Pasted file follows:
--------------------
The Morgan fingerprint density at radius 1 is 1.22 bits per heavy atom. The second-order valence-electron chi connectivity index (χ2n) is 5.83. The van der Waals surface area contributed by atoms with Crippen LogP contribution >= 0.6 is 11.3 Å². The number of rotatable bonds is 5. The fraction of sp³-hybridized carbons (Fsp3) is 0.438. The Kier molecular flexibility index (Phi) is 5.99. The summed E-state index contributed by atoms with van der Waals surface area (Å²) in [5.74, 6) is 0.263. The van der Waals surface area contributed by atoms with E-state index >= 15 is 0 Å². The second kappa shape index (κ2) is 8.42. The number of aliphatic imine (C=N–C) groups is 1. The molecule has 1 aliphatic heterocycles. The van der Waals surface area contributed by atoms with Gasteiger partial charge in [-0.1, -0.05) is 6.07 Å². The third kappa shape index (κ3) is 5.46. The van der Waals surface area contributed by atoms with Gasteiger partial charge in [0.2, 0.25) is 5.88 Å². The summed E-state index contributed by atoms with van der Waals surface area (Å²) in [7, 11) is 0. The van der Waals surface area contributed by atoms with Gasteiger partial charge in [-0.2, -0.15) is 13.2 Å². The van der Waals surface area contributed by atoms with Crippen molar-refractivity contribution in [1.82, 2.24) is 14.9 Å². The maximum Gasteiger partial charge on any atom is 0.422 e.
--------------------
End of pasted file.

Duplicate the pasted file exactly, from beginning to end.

The Morgan fingerprint density at radius 1 is 1.22 bits per heavy atom. The second-order valence-electron chi connectivity index (χ2n) is 5.83. The van der Waals surface area contributed by atoms with Crippen LogP contribution >= 0.6 is 11.3 Å². The number of rotatable bonds is 5. The fraction of sp³-hybridized carbons (Fsp3) is 0.438. The Kier molecular flexibility index (Phi) is 5.99. The summed E-state index contributed by atoms with van der Waals surface area (Å²) in [5.74, 6) is 0.263. The van der Waals surface area contributed by atoms with E-state index >= 15 is 0 Å². The second kappa shape index (κ2) is 8.42. The number of aliphatic imine (C=N–C) groups is 1. The molecule has 1 aliphatic heterocycles. The van der Waals surface area contributed by atoms with Gasteiger partial charge in [-0.1, -0.05) is 6.07 Å². The third kappa shape index (κ3) is 5.46. The van der Waals surface area contributed by atoms with Gasteiger partial charge in [0.2, 0.25) is 5.88 Å². The summed E-state index contributed by atoms with van der Waals surface area (Å²) in [7, 11) is 0. The van der Waals surface area contributed by atoms with Gasteiger partial charge in [-0.2, -0.15) is 13.2 Å². The van der Waals surface area contributed by atoms with Crippen molar-refractivity contribution in [1.82, 2.24) is 14.9 Å². The maximum Gasteiger partial charge on any atom is 0.422 e.